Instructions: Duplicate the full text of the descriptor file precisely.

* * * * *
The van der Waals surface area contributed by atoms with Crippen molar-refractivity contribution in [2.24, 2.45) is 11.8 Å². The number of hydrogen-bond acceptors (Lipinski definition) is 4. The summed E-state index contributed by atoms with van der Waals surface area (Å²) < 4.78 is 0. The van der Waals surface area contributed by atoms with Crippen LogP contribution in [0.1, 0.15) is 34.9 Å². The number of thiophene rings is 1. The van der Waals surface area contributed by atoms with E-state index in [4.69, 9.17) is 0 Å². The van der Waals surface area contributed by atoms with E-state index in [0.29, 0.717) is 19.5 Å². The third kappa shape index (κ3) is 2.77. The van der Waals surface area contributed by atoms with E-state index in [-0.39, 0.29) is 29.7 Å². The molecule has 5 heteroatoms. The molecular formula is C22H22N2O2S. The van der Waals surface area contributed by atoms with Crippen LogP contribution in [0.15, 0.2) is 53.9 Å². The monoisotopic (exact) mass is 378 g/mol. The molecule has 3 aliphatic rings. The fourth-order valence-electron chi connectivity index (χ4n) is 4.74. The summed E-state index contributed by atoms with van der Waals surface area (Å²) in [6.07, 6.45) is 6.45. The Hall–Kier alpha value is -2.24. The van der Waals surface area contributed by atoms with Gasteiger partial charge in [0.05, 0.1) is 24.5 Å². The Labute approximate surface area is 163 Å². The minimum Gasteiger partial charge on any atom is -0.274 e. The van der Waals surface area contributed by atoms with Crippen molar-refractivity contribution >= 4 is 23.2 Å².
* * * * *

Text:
The van der Waals surface area contributed by atoms with Crippen molar-refractivity contribution in [2.24, 2.45) is 11.8 Å². The number of hydrogen-bond acceptors (Lipinski definition) is 4. The summed E-state index contributed by atoms with van der Waals surface area (Å²) < 4.78 is 0. The van der Waals surface area contributed by atoms with Crippen LogP contribution in [0.1, 0.15) is 34.9 Å². The number of thiophene rings is 1. The van der Waals surface area contributed by atoms with E-state index in [4.69, 9.17) is 0 Å². The van der Waals surface area contributed by atoms with E-state index in [0.29, 0.717) is 19.5 Å². The third kappa shape index (κ3) is 2.77. The van der Waals surface area contributed by atoms with E-state index in [-0.39, 0.29) is 29.7 Å². The molecule has 5 heteroatoms. The molecular formula is C22H22N2O2S. The van der Waals surface area contributed by atoms with Crippen LogP contribution in [0.15, 0.2) is 53.9 Å². The monoisotopic (exact) mass is 378 g/mol. The molecule has 3 aliphatic rings. The fourth-order valence-electron chi connectivity index (χ4n) is 4.74. The summed E-state index contributed by atoms with van der Waals surface area (Å²) in [6.07, 6.45) is 6.45. The Hall–Kier alpha value is -2.24. The van der Waals surface area contributed by atoms with Gasteiger partial charge in [0.05, 0.1) is 24.5 Å². The Labute approximate surface area is 163 Å². The minimum Gasteiger partial charge on any atom is -0.274 e. The van der Waals surface area contributed by atoms with Crippen molar-refractivity contribution >= 4 is 23.2 Å².